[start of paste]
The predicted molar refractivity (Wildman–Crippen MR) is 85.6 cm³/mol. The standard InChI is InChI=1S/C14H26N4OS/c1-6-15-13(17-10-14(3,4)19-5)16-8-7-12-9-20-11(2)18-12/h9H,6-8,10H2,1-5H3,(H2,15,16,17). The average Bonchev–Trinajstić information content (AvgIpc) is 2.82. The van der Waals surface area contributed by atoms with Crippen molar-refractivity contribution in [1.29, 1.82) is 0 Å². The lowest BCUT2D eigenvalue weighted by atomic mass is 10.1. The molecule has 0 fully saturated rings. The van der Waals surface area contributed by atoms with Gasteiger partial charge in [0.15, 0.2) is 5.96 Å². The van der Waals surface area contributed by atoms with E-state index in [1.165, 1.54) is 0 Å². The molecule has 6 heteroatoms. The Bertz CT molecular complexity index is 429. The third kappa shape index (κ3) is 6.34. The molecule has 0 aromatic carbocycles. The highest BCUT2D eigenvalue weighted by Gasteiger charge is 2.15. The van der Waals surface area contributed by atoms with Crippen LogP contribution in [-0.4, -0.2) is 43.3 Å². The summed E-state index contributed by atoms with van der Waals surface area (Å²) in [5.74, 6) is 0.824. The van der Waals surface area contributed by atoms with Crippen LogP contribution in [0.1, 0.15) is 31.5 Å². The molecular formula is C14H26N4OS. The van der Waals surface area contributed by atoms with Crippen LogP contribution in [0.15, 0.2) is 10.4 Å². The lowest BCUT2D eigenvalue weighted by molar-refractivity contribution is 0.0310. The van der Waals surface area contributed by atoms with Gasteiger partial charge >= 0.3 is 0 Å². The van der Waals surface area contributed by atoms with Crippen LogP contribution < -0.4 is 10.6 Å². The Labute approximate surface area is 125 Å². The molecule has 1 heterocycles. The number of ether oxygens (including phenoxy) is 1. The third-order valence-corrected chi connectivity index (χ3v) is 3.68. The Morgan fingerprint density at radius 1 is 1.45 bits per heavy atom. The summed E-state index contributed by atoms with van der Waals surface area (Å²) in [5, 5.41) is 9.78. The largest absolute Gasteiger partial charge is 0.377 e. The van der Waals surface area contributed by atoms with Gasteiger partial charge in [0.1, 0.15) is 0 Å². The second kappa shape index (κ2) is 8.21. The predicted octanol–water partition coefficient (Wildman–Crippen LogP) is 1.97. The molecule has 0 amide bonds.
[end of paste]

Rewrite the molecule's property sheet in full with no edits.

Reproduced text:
The predicted molar refractivity (Wildman–Crippen MR) is 85.6 cm³/mol. The standard InChI is InChI=1S/C14H26N4OS/c1-6-15-13(17-10-14(3,4)19-5)16-8-7-12-9-20-11(2)18-12/h9H,6-8,10H2,1-5H3,(H2,15,16,17). The average Bonchev–Trinajstić information content (AvgIpc) is 2.82. The van der Waals surface area contributed by atoms with Crippen molar-refractivity contribution in [1.29, 1.82) is 0 Å². The lowest BCUT2D eigenvalue weighted by atomic mass is 10.1. The molecule has 0 fully saturated rings. The van der Waals surface area contributed by atoms with Gasteiger partial charge in [0.15, 0.2) is 5.96 Å². The van der Waals surface area contributed by atoms with E-state index in [1.165, 1.54) is 0 Å². The molecule has 6 heteroatoms. The Bertz CT molecular complexity index is 429. The third kappa shape index (κ3) is 6.34. The molecule has 0 aromatic carbocycles. The highest BCUT2D eigenvalue weighted by Gasteiger charge is 2.15. The van der Waals surface area contributed by atoms with Crippen LogP contribution in [-0.4, -0.2) is 43.3 Å². The summed E-state index contributed by atoms with van der Waals surface area (Å²) in [5.74, 6) is 0.824. The van der Waals surface area contributed by atoms with Crippen LogP contribution in [0.1, 0.15) is 31.5 Å². The molecular formula is C14H26N4OS. The van der Waals surface area contributed by atoms with Crippen LogP contribution in [0.15, 0.2) is 10.4 Å². The lowest BCUT2D eigenvalue weighted by molar-refractivity contribution is 0.0310. The van der Waals surface area contributed by atoms with Gasteiger partial charge >= 0.3 is 0 Å². The van der Waals surface area contributed by atoms with Crippen LogP contribution < -0.4 is 10.6 Å². The Labute approximate surface area is 125 Å². The molecule has 1 heterocycles. The number of ether oxygens (including phenoxy) is 1. The third-order valence-corrected chi connectivity index (χ3v) is 3.68. The Morgan fingerprint density at radius 1 is 1.45 bits per heavy atom. The summed E-state index contributed by atoms with van der Waals surface area (Å²) in [5, 5.41) is 9.78. The largest absolute Gasteiger partial charge is 0.377 e. The van der Waals surface area contributed by atoms with Gasteiger partial charge in [0.1, 0.15) is 0 Å². The second kappa shape index (κ2) is 8.21. The predicted octanol–water partition coefficient (Wildman–Crippen LogP) is 1.97. The molecule has 0 amide bonds.